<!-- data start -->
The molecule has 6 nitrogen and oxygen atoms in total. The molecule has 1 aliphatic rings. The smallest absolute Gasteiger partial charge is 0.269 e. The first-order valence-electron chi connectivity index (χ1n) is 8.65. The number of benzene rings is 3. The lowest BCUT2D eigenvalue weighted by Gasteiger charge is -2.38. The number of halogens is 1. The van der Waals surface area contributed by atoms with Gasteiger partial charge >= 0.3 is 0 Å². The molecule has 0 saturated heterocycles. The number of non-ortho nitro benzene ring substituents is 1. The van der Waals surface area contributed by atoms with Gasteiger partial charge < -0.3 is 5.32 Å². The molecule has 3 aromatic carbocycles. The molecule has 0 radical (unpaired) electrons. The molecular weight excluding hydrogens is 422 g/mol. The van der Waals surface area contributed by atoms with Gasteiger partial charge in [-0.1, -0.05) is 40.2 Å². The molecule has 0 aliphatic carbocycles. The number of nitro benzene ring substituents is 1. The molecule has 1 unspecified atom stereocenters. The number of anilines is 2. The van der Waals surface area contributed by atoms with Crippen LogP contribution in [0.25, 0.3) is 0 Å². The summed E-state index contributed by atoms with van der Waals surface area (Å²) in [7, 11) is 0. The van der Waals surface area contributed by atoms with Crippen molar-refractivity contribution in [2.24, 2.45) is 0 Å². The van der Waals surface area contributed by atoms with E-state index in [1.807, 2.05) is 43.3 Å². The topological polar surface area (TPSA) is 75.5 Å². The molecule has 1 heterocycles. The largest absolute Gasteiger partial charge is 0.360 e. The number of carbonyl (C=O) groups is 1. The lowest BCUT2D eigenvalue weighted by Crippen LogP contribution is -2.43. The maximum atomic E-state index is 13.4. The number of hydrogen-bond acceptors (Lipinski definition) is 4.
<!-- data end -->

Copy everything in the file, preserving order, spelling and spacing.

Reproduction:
The molecule has 6 nitrogen and oxygen atoms in total. The molecule has 1 aliphatic rings. The smallest absolute Gasteiger partial charge is 0.269 e. The first-order valence-electron chi connectivity index (χ1n) is 8.65. The number of benzene rings is 3. The lowest BCUT2D eigenvalue weighted by Gasteiger charge is -2.38. The number of halogens is 1. The van der Waals surface area contributed by atoms with Gasteiger partial charge >= 0.3 is 0 Å². The molecule has 0 saturated heterocycles. The number of non-ortho nitro benzene ring substituents is 1. The van der Waals surface area contributed by atoms with Gasteiger partial charge < -0.3 is 5.32 Å². The molecule has 3 aromatic carbocycles. The molecule has 0 radical (unpaired) electrons. The molecular weight excluding hydrogens is 422 g/mol. The van der Waals surface area contributed by atoms with Gasteiger partial charge in [-0.1, -0.05) is 40.2 Å². The molecule has 0 aliphatic carbocycles. The number of nitro benzene ring substituents is 1. The molecule has 1 unspecified atom stereocenters. The number of anilines is 2. The van der Waals surface area contributed by atoms with Crippen LogP contribution in [0.25, 0.3) is 0 Å². The summed E-state index contributed by atoms with van der Waals surface area (Å²) in [7, 11) is 0. The van der Waals surface area contributed by atoms with Crippen molar-refractivity contribution in [2.24, 2.45) is 0 Å². The van der Waals surface area contributed by atoms with E-state index in [1.807, 2.05) is 43.3 Å². The topological polar surface area (TPSA) is 75.5 Å². The molecule has 1 heterocycles. The largest absolute Gasteiger partial charge is 0.360 e. The number of carbonyl (C=O) groups is 1. The lowest BCUT2D eigenvalue weighted by Crippen LogP contribution is -2.43. The maximum atomic E-state index is 13.4. The number of hydrogen-bond acceptors (Lipinski definition) is 4.